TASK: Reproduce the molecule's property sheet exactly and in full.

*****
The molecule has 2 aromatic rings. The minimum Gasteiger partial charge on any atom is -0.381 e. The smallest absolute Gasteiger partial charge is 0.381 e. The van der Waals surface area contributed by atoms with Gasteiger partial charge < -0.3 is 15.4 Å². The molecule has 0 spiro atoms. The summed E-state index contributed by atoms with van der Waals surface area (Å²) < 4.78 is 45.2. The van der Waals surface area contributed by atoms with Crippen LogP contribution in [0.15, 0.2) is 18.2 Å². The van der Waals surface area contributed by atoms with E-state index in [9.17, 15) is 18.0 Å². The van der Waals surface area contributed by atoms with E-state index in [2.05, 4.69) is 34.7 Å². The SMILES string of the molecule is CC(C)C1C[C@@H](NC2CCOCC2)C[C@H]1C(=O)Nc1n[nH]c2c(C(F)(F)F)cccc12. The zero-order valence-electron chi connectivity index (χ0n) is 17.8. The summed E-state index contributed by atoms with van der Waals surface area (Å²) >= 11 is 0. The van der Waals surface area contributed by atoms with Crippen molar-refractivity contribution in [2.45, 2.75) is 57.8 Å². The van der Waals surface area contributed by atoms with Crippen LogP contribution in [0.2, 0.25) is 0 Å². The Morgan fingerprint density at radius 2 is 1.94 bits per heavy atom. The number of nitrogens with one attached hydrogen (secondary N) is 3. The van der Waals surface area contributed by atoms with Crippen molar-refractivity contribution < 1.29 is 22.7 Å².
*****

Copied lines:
The molecule has 2 aromatic rings. The minimum Gasteiger partial charge on any atom is -0.381 e. The smallest absolute Gasteiger partial charge is 0.381 e. The van der Waals surface area contributed by atoms with Gasteiger partial charge < -0.3 is 15.4 Å². The molecule has 0 spiro atoms. The summed E-state index contributed by atoms with van der Waals surface area (Å²) < 4.78 is 45.2. The van der Waals surface area contributed by atoms with Crippen LogP contribution in [0.15, 0.2) is 18.2 Å². The van der Waals surface area contributed by atoms with E-state index in [9.17, 15) is 18.0 Å². The van der Waals surface area contributed by atoms with E-state index in [2.05, 4.69) is 34.7 Å². The SMILES string of the molecule is CC(C)C1C[C@@H](NC2CCOCC2)C[C@H]1C(=O)Nc1n[nH]c2c(C(F)(F)F)cccc12. The zero-order valence-electron chi connectivity index (χ0n) is 17.8. The summed E-state index contributed by atoms with van der Waals surface area (Å²) >= 11 is 0. The van der Waals surface area contributed by atoms with Crippen molar-refractivity contribution in [2.45, 2.75) is 57.8 Å². The van der Waals surface area contributed by atoms with Crippen LogP contribution in [0.2, 0.25) is 0 Å². The Morgan fingerprint density at radius 2 is 1.94 bits per heavy atom. The number of nitrogens with one attached hydrogen (secondary N) is 3. The van der Waals surface area contributed by atoms with Crippen molar-refractivity contribution < 1.29 is 22.7 Å².